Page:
Penn State Recruiting Goes Live

The dead period ends Thursday, meaning the Nittany Lions' new staff can hit the road for the first time. We map out where they may go, and where they should go.

If the cohesiveness of Penn State's Class of 2014 and the calming presence of former defensive line coach Larry Johnson weren't the keys to the program making it through the transition from Bill O'Brien to James Franklin with just one decommit, the NCAA dead period was.

Ironically, it was O'Brien who said in November he was in favor of the newly added dead period — in which recruits were not allowed to make official visits to schools and coaches could not visit the recruits — for it would give coaches and prospects more time with their families over the holidays.

Turns out, it did much more than that.

Without a doubt, programs across the country touched base with Penn State commitments during Johnson's time as interim head coach. They'd have been foolish not to, what with the program in a state of flux. More importantly, though, all they could do was call. No visits — one way or the other — were allowed. And that, as much as anything, kept Penn State's class together.

That temporary halt on in-person contact ends Thursday, when the dead period concludes and coaches are allowed back on the road. If you don't think assistants and head coaches countrywide will be waiting for the first bell to ring at some of the high school's Penn State commits call home, think again. But for many, it won't matter.

Franklin has made contact with a majority of the Lions 2014 commits, and don't be surprised if he stops in at their high schools in the coming days. Furthermore, despite the paperwork trail being long to approve new staff members, expect that to be done by the weekend, too. The Lions can't afford for it not to be, as three weeks is all that separates recruits in the 2014 cycle from being commitments, not verbal commitments.

With that in mind, we take a look at where Penn State's recruiting efforts could be focused under the new regime.

Recruiting Their Own

By and large, Franklin has contacted most of the recruits in Penn State's Class of 2014 by phone. The next step is meeting them face to face, either at school or in-home. The latter would be preferred by most, considering it's easier for the entire family to meet the new head coach.

Franklin has already told Scranton (Pa.) Prep tackle Noah Beh that he will be out to see him, and a trip around the Washington D.C. beltway and surrounding areas could knock out DeMatha (Hyattsville, Md.) back Mark Allen, Wise High (Upper Marlboro, Md.) safety Marcus Allen, Gilman School (Baltimore, Md.) safety Troy Vincent Jr. and Fairfax (Va.) high back Nick Scott.

Regardless of how he maps it out, expect the new head coach to touch base with as many commits as he can by early next week.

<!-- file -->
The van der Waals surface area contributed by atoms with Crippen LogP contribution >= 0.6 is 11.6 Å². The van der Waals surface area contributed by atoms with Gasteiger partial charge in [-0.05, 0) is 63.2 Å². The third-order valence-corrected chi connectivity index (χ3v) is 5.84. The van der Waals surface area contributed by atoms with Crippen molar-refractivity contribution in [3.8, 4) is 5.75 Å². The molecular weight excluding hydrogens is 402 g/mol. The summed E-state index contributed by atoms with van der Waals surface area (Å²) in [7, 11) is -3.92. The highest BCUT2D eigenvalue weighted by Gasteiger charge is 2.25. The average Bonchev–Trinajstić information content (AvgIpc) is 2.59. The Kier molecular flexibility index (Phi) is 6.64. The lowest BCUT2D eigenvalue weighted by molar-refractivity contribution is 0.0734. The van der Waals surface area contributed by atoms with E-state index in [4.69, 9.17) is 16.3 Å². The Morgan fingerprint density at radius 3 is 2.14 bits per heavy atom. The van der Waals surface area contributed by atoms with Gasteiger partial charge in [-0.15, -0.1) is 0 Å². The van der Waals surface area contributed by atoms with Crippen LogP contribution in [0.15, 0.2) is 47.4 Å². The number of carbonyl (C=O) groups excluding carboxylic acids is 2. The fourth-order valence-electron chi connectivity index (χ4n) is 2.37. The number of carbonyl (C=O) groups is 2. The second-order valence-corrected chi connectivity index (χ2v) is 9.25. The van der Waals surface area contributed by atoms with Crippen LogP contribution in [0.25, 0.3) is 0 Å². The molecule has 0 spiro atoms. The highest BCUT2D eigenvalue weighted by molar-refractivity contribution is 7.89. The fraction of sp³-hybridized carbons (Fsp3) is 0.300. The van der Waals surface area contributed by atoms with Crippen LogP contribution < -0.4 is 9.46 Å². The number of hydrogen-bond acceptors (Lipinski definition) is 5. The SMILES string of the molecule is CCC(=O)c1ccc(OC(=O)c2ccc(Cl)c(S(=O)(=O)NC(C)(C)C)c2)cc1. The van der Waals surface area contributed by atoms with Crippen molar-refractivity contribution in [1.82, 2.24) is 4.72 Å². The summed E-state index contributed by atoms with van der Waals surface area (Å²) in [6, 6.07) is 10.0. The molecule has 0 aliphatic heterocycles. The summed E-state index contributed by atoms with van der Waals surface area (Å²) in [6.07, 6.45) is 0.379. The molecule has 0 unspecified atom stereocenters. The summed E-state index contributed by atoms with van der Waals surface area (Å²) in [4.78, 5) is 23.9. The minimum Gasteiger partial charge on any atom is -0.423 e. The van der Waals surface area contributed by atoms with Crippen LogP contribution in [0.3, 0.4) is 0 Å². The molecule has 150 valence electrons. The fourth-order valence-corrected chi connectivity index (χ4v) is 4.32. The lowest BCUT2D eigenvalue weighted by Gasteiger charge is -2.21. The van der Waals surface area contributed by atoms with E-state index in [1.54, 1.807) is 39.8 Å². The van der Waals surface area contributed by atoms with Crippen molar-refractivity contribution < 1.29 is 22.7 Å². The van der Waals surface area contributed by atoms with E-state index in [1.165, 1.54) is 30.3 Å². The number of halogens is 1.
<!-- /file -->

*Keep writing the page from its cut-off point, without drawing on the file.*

Hitting the Major Roadways

Regardless of whether Franklin and his staff hits Rout 322 or Interstate 80 to get out of State College, it will be important. To dominate the state, they must see the state.

One thing O'Brien did very well was reach out to Pennsylvania coaches and inform them of not only what the program had to offer, but what it was looking for in terms of walk-ons. The difference for Franklin, of course, is that he is working on filling a class three weeks before signing day.

Numerous Pennsylvania recruits have told Fight On State they look forward to meeting the new leader, and high school coaches have expressed the same sentiments as well. Prior to coming north, Franklin and his staff had shown interest in Archbishop Wood (Warminster, Pa.) tackle Ryan Bates, Great Valley (Malvern, Pa.) end Ryan Buchholz, and La Salle (Wyndmoor, Pa.) quarterback Kyle Shurmur while at Vanderbilt. Bates is the pick of many to be one of the first commits to the Lions' Class of 2015, and nothing should change there as it relates to his interest. Don't be surprised if priority is given to Harrisburg (Pa.) Bishop McDevitt back Andre Robinson, who is arguably on the cusp of gaining national exposure.

Mapping it Out

Following this weekend, Penn State will do plenty of recruiting in the second to last week before signing day. Then, it will do some hosting.

Multiple commits and recruits have informed Penn State they are targeting a visit for the weekend of Jan. 24, and if it draws the crowd expected, the weekend could outdraw, or at least outperform, the Lions official visit weekend in early December.

Tampa (Fla.) Gaither corner Amani Oruwariye has informed Fight On State that he plans to visit Jan. 24, and Sherman Oaks (Calif.) Notre Dame High outside linebacker Koa Farmer is contemplating a visit, too, after receiving an offer from Penn State Wednesday night.

Of course, getting recruits to campus is a big part of the game. But so, too, is getting to high school campuses.

Outside of the normal Penn State recruiting grounds in the Mid-Atlantic, Franklin and his staff are likely to stop in some areas unfamiliar to blue and white supporters. At Vanderbilt, offers to Class of 2015 prospects stretched from California to Florida to Washington D.C., and if earlier returns are any indication, State will try to establish a presence in both the Midwest — namely Chicago and other parts of Illinois — and also Atlanta and surrounding areas in Georgia.

Hires have yet to be made official, but expected incoming receivers coach Josh Gattis handled the Virginias at Vanderbilt, and he's likely to return there. Expected defensive coordinator Bob Shoop has ties to the Northeast, and expected quarterbacks coach Ricky Rahne began his career at Kansas State and has contacts in the part of the country.

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